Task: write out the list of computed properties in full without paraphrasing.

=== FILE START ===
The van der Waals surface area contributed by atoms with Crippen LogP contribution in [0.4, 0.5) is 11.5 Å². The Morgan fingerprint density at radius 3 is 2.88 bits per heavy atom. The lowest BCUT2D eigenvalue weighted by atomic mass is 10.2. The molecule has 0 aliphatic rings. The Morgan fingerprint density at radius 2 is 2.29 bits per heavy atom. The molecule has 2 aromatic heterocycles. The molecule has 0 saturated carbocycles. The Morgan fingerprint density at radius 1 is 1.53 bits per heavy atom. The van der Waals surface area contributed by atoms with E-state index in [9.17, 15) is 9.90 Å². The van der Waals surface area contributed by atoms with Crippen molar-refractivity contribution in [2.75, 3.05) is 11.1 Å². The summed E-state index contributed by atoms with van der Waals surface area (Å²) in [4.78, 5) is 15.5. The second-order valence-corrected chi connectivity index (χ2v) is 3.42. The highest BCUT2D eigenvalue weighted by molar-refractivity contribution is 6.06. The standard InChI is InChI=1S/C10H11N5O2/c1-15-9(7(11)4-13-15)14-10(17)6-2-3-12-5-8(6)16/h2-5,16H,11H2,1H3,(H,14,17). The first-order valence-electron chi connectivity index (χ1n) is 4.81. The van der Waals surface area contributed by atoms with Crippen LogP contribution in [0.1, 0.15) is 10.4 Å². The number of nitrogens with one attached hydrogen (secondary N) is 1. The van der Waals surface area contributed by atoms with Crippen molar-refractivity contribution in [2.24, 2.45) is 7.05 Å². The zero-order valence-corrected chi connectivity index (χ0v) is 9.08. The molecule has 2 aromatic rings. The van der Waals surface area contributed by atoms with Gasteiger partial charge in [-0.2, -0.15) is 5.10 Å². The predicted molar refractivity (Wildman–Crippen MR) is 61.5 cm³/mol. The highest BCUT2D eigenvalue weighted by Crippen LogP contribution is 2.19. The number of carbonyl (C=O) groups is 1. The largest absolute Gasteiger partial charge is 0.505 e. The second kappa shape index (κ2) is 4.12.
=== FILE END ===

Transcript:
The van der Waals surface area contributed by atoms with Crippen LogP contribution in [0.4, 0.5) is 11.5 Å². The Morgan fingerprint density at radius 3 is 2.88 bits per heavy atom. The lowest BCUT2D eigenvalue weighted by atomic mass is 10.2. The molecule has 0 aliphatic rings. The Morgan fingerprint density at radius 2 is 2.29 bits per heavy atom. The molecule has 2 aromatic heterocycles. The molecule has 0 saturated carbocycles. The Morgan fingerprint density at radius 1 is 1.53 bits per heavy atom. The van der Waals surface area contributed by atoms with E-state index in [9.17, 15) is 9.90 Å². The van der Waals surface area contributed by atoms with Crippen molar-refractivity contribution in [2.75, 3.05) is 11.1 Å². The summed E-state index contributed by atoms with van der Waals surface area (Å²) in [4.78, 5) is 15.5. The second-order valence-corrected chi connectivity index (χ2v) is 3.42. The highest BCUT2D eigenvalue weighted by molar-refractivity contribution is 6.06. The standard InChI is InChI=1S/C10H11N5O2/c1-15-9(7(11)4-13-15)14-10(17)6-2-3-12-5-8(6)16/h2-5,16H,11H2,1H3,(H,14,17). The first-order valence-electron chi connectivity index (χ1n) is 4.81. The van der Waals surface area contributed by atoms with Crippen LogP contribution in [0.1, 0.15) is 10.4 Å². The number of nitrogens with one attached hydrogen (secondary N) is 1. The van der Waals surface area contributed by atoms with Crippen molar-refractivity contribution in [2.24, 2.45) is 7.05 Å². The zero-order valence-corrected chi connectivity index (χ0v) is 9.08. The molecule has 2 aromatic rings. The van der Waals surface area contributed by atoms with Gasteiger partial charge in [-0.2, -0.15) is 5.10 Å². The predicted molar refractivity (Wildman–Crippen MR) is 61.5 cm³/mol. The highest BCUT2D eigenvalue weighted by Crippen LogP contribution is 2.19. The number of carbonyl (C=O) groups is 1. The largest absolute Gasteiger partial charge is 0.505 e. The second kappa shape index (κ2) is 4.12.